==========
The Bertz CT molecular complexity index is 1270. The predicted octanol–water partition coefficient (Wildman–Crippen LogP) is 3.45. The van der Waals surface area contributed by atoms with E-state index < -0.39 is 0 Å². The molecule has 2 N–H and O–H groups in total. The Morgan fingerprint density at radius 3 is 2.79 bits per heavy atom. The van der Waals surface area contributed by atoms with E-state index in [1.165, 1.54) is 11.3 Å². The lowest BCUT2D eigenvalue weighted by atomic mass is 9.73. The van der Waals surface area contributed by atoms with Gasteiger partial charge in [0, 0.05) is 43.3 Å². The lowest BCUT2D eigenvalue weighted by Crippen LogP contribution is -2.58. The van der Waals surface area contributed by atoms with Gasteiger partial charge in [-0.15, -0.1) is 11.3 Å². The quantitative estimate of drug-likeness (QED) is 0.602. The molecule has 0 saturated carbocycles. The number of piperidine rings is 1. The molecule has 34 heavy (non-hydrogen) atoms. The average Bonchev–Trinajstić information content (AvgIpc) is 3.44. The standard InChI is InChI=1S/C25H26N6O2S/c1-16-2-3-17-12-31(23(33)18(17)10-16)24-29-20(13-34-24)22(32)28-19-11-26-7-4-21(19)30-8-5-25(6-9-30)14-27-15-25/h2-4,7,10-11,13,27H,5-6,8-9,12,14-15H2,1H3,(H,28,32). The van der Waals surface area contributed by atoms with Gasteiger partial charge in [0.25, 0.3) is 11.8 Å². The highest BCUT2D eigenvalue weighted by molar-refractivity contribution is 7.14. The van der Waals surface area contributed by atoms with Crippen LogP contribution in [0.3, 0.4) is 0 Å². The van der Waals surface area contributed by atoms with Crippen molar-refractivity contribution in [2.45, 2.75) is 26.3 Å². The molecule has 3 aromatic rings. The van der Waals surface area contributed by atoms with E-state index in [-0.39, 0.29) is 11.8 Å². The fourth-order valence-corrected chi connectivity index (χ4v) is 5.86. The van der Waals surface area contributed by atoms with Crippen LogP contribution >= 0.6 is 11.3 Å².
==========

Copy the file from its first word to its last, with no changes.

The Bertz CT molecular complexity index is 1270. The predicted octanol–water partition coefficient (Wildman–Crippen LogP) is 3.45. The van der Waals surface area contributed by atoms with E-state index < -0.39 is 0 Å². The molecule has 2 N–H and O–H groups in total. The Morgan fingerprint density at radius 3 is 2.79 bits per heavy atom. The van der Waals surface area contributed by atoms with E-state index in [1.165, 1.54) is 11.3 Å². The lowest BCUT2D eigenvalue weighted by atomic mass is 9.73. The van der Waals surface area contributed by atoms with Gasteiger partial charge in [0, 0.05) is 43.3 Å². The lowest BCUT2D eigenvalue weighted by Crippen LogP contribution is -2.58. The van der Waals surface area contributed by atoms with Gasteiger partial charge in [-0.15, -0.1) is 11.3 Å². The quantitative estimate of drug-likeness (QED) is 0.602. The molecule has 0 saturated carbocycles. The number of piperidine rings is 1. The molecule has 34 heavy (non-hydrogen) atoms. The average Bonchev–Trinajstić information content (AvgIpc) is 3.44. The standard InChI is InChI=1S/C25H26N6O2S/c1-16-2-3-17-12-31(23(33)18(17)10-16)24-29-20(13-34-24)22(32)28-19-11-26-7-4-21(19)30-8-5-25(6-9-30)14-27-15-25/h2-4,7,10-11,13,27H,5-6,8-9,12,14-15H2,1H3,(H,28,32). The van der Waals surface area contributed by atoms with Gasteiger partial charge in [0.25, 0.3) is 11.8 Å². The highest BCUT2D eigenvalue weighted by molar-refractivity contribution is 7.14. The van der Waals surface area contributed by atoms with Crippen LogP contribution in [0.3, 0.4) is 0 Å². The van der Waals surface area contributed by atoms with Crippen molar-refractivity contribution in [2.45, 2.75) is 26.3 Å². The molecule has 3 aromatic rings. The van der Waals surface area contributed by atoms with E-state index in [-0.39, 0.29) is 11.8 Å². The fourth-order valence-corrected chi connectivity index (χ4v) is 5.86. The van der Waals surface area contributed by atoms with Crippen LogP contribution >= 0.6 is 11.3 Å².